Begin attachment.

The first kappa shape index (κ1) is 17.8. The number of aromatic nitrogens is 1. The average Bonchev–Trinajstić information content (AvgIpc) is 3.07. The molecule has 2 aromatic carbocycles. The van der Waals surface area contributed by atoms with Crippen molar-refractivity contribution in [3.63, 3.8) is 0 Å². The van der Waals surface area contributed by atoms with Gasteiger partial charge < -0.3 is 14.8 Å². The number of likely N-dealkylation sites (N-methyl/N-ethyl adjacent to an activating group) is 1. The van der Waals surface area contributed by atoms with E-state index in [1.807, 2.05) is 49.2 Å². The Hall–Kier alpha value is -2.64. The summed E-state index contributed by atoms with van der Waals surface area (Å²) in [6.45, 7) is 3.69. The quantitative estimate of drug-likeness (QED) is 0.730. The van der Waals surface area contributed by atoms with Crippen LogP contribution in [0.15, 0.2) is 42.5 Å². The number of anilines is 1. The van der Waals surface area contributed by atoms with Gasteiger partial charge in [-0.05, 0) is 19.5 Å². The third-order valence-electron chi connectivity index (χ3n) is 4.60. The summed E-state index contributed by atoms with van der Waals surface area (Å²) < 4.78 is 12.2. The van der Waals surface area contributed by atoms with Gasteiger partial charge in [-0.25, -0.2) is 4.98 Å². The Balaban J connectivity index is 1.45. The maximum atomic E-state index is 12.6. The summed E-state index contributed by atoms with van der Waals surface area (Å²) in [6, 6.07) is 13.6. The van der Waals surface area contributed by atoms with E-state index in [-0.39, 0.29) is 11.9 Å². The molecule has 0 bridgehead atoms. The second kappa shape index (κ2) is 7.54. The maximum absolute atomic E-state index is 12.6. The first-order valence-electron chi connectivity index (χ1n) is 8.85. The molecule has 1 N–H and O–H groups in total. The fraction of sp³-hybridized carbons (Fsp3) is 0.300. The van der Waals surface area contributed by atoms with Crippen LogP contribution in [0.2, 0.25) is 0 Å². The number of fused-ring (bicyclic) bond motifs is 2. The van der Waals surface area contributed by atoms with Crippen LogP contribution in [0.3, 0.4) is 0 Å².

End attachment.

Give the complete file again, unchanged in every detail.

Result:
The first kappa shape index (κ1) is 17.8. The number of aromatic nitrogens is 1. The average Bonchev–Trinajstić information content (AvgIpc) is 3.07. The molecule has 2 aromatic carbocycles. The van der Waals surface area contributed by atoms with Crippen molar-refractivity contribution in [3.63, 3.8) is 0 Å². The van der Waals surface area contributed by atoms with Gasteiger partial charge < -0.3 is 14.8 Å². The number of likely N-dealkylation sites (N-methyl/N-ethyl adjacent to an activating group) is 1. The van der Waals surface area contributed by atoms with E-state index in [1.807, 2.05) is 49.2 Å². The Hall–Kier alpha value is -2.64. The summed E-state index contributed by atoms with van der Waals surface area (Å²) in [6.45, 7) is 3.69. The quantitative estimate of drug-likeness (QED) is 0.730. The van der Waals surface area contributed by atoms with Crippen LogP contribution in [0.15, 0.2) is 42.5 Å². The number of anilines is 1. The van der Waals surface area contributed by atoms with Gasteiger partial charge in [-0.05, 0) is 19.5 Å². The third-order valence-electron chi connectivity index (χ3n) is 4.60. The summed E-state index contributed by atoms with van der Waals surface area (Å²) < 4.78 is 12.2. The van der Waals surface area contributed by atoms with Gasteiger partial charge in [-0.25, -0.2) is 4.98 Å². The Balaban J connectivity index is 1.45. The maximum atomic E-state index is 12.6. The summed E-state index contributed by atoms with van der Waals surface area (Å²) in [6, 6.07) is 13.6. The van der Waals surface area contributed by atoms with E-state index in [-0.39, 0.29) is 11.9 Å². The molecule has 0 bridgehead atoms. The second kappa shape index (κ2) is 7.54. The maximum absolute atomic E-state index is 12.6. The first-order valence-electron chi connectivity index (χ1n) is 8.85. The molecule has 1 N–H and O–H groups in total. The fraction of sp³-hybridized carbons (Fsp3) is 0.300. The van der Waals surface area contributed by atoms with Crippen LogP contribution in [0.2, 0.25) is 0 Å². The number of fused-ring (bicyclic) bond motifs is 2. The van der Waals surface area contributed by atoms with Crippen LogP contribution in [0.3, 0.4) is 0 Å².